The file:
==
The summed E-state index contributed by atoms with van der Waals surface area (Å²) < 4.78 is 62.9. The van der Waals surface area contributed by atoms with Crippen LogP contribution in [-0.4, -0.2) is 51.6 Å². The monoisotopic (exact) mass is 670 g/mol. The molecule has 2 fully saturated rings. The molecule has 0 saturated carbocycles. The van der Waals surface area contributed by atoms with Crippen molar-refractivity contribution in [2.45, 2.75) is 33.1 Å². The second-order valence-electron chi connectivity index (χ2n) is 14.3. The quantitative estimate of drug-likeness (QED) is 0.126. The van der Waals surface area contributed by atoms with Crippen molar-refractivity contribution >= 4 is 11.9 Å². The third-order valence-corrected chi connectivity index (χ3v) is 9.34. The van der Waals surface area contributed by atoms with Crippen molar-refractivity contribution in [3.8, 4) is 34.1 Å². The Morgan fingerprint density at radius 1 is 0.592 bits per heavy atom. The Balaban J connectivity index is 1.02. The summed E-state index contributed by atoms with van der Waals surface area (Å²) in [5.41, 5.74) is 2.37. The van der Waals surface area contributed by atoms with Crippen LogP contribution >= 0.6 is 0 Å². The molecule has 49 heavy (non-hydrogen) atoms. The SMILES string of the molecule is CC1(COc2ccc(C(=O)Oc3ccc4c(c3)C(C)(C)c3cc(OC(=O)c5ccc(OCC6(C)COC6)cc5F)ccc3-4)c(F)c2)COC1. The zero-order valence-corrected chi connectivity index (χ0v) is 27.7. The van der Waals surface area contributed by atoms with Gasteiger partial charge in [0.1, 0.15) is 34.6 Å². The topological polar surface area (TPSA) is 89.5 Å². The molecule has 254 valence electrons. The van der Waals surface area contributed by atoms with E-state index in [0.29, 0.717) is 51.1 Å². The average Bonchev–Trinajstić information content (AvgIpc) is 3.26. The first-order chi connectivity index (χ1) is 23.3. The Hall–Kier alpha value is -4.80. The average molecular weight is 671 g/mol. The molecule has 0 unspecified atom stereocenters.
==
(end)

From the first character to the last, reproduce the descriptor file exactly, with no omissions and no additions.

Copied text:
The summed E-state index contributed by atoms with van der Waals surface area (Å²) < 4.78 is 62.9. The van der Waals surface area contributed by atoms with Crippen LogP contribution in [-0.4, -0.2) is 51.6 Å². The monoisotopic (exact) mass is 670 g/mol. The molecule has 2 fully saturated rings. The molecule has 0 saturated carbocycles. The van der Waals surface area contributed by atoms with Crippen molar-refractivity contribution in [2.45, 2.75) is 33.1 Å². The second-order valence-electron chi connectivity index (χ2n) is 14.3. The quantitative estimate of drug-likeness (QED) is 0.126. The van der Waals surface area contributed by atoms with Crippen molar-refractivity contribution >= 4 is 11.9 Å². The third-order valence-corrected chi connectivity index (χ3v) is 9.34. The van der Waals surface area contributed by atoms with Crippen molar-refractivity contribution in [3.8, 4) is 34.1 Å². The Morgan fingerprint density at radius 1 is 0.592 bits per heavy atom. The Balaban J connectivity index is 1.02. The summed E-state index contributed by atoms with van der Waals surface area (Å²) in [5.41, 5.74) is 2.37. The van der Waals surface area contributed by atoms with Crippen LogP contribution >= 0.6 is 0 Å². The molecule has 49 heavy (non-hydrogen) atoms. The SMILES string of the molecule is CC1(COc2ccc(C(=O)Oc3ccc4c(c3)C(C)(C)c3cc(OC(=O)c5ccc(OCC6(C)COC6)cc5F)ccc3-4)c(F)c2)COC1. The zero-order valence-corrected chi connectivity index (χ0v) is 27.7. The van der Waals surface area contributed by atoms with Gasteiger partial charge in [0.1, 0.15) is 34.6 Å². The topological polar surface area (TPSA) is 89.5 Å². The molecule has 254 valence electrons. The van der Waals surface area contributed by atoms with E-state index in [0.29, 0.717) is 51.1 Å². The average Bonchev–Trinajstić information content (AvgIpc) is 3.26. The first-order chi connectivity index (χ1) is 23.3. The Hall–Kier alpha value is -4.80. The average molecular weight is 671 g/mol. The molecule has 0 unspecified atom stereocenters.